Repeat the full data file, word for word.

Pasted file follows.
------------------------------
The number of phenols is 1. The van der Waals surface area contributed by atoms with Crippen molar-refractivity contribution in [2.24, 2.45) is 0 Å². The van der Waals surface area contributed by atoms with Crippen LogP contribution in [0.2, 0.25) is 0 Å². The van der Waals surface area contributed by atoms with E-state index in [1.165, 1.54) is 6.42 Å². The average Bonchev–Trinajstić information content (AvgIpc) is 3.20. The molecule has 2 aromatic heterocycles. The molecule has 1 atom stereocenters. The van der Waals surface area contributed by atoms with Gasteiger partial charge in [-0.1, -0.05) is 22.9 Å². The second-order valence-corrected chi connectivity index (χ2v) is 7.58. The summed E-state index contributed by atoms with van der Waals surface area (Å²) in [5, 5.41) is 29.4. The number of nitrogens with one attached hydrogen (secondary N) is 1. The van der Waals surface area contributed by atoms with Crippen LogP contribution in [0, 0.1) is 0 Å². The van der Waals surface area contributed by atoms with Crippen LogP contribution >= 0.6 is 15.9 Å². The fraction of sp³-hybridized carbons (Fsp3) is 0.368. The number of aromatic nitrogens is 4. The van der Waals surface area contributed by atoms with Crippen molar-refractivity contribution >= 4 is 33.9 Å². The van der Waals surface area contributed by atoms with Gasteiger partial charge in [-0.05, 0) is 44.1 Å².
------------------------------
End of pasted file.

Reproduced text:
The number of phenols is 1. The van der Waals surface area contributed by atoms with Crippen molar-refractivity contribution in [2.24, 2.45) is 0 Å². The van der Waals surface area contributed by atoms with Crippen LogP contribution in [0.2, 0.25) is 0 Å². The van der Waals surface area contributed by atoms with E-state index in [1.165, 1.54) is 6.42 Å². The average Bonchev–Trinajstić information content (AvgIpc) is 3.20. The molecule has 2 aromatic heterocycles. The molecule has 1 atom stereocenters. The van der Waals surface area contributed by atoms with Gasteiger partial charge in [-0.1, -0.05) is 22.9 Å². The second-order valence-corrected chi connectivity index (χ2v) is 7.58. The summed E-state index contributed by atoms with van der Waals surface area (Å²) in [5, 5.41) is 29.4. The number of nitrogens with one attached hydrogen (secondary N) is 1. The van der Waals surface area contributed by atoms with Crippen LogP contribution in [0, 0.1) is 0 Å². The van der Waals surface area contributed by atoms with Crippen LogP contribution >= 0.6 is 15.9 Å². The fraction of sp³-hybridized carbons (Fsp3) is 0.368. The number of aromatic nitrogens is 4. The van der Waals surface area contributed by atoms with Crippen molar-refractivity contribution >= 4 is 33.9 Å². The van der Waals surface area contributed by atoms with Gasteiger partial charge in [-0.05, 0) is 44.1 Å².